Figure 4. Associations of diabetes, high cholesterol, hypertension, and smoking with radiomics features grouped into clusters. Results are from linear regression models adjusted for age, sex, and body surface area, diabetes, high cholesterol, hypertension, and smoking. The y axis is standardised beta coefficients for associations of vascular risk factors (diabetes, high cholesterol, hypertension, smoking) with radiomics features. Each dot represents point estimate of association with a radiomic feature from a separate model. Black dots indicate statistically significant associations. Grey dots indicate non-significant associations. Statistical significance is based on Bonferroni adjusted p-value < 0.05. Feature associations are grouped into previously defined clusters (Figure 1; Table 1). The dark line in the box plot indicates the median beta coefficient in the cluster, the box borders indicate limits of the interquartile range.
Associations of Diabetes With Radiomics Features
The most prominent diabetes related alterations of radiomics features were within the size and global intensity clusters, with statistically significant associations in 93% (n = 40) and 81% (n = 42) of features within these clusters, respectively. Diabetes was associated with decreased size of the LV and RV cavities (“size” cluster, mean beta: −0.20, 95% CI: −0.23 to −0.17), decreased global intensity (“global intensity” cluster, mean beta: −0.17, 95% CI: −0.20 to −0.14), lower global variance (“global variance” cluster, mean beta: −0.06, 95% CI: −0.07 to −0.04), and greater local dimness (“local dimness” cluster, mean beta: 0.05, 95% CI: 0.02, 0.08).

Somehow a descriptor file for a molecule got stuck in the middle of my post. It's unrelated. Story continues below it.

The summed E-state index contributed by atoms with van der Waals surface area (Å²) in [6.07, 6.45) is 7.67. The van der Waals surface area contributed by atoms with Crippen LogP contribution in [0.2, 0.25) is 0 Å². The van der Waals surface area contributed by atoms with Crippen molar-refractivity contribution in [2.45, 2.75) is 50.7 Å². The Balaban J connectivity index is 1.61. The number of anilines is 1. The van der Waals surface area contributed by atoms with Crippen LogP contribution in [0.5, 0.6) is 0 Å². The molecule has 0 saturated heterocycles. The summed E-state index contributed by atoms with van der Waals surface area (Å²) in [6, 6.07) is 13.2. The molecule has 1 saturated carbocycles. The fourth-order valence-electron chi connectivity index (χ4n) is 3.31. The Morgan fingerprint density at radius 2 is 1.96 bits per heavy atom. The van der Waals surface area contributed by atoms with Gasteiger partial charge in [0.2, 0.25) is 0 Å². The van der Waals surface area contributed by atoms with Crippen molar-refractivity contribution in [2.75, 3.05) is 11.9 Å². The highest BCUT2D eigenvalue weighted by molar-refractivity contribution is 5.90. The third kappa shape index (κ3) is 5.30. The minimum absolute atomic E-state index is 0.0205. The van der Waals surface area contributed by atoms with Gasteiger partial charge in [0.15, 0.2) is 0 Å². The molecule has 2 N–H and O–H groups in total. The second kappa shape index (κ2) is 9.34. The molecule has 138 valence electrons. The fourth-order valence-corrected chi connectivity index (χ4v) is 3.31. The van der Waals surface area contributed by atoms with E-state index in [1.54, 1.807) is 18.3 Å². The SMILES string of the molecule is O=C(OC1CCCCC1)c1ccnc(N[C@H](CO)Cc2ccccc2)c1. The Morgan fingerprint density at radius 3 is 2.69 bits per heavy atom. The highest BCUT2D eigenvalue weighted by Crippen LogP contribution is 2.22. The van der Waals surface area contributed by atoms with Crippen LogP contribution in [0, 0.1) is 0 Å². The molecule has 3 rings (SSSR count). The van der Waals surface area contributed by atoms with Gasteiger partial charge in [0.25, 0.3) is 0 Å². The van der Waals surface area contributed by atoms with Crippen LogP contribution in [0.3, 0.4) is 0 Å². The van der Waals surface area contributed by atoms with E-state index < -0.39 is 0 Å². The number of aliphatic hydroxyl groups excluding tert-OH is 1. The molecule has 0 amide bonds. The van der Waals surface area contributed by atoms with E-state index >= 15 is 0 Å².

Associations at the mean were not significant for the local uniformity and shape clusters. However, considering the clusters more closely (Figure 4), we see that diabetes drives a differential response with both local uniformity and shape clusters. Since there is some within cluster heterogeneity in what features quantify, we examined the coefficient of individual features within each cluster (Supplementary Table 5). For example, within the shape cluster, a number of features quantify intensity variance, and these features trend downward (Supplementary Table 5). This corresponds well-with the observed small but significant trend in global variance. Examination of individual feature associations reveals less spherical LV in end-diastole and more elongated RV in both end-diastole and end-systole (Supplementary Table 5). Overall, diabetes was associated with decreased ventricular size, decreased myocardial intensity (brightness), decreased global variance (variation in intensity levels), and increased local uniformity.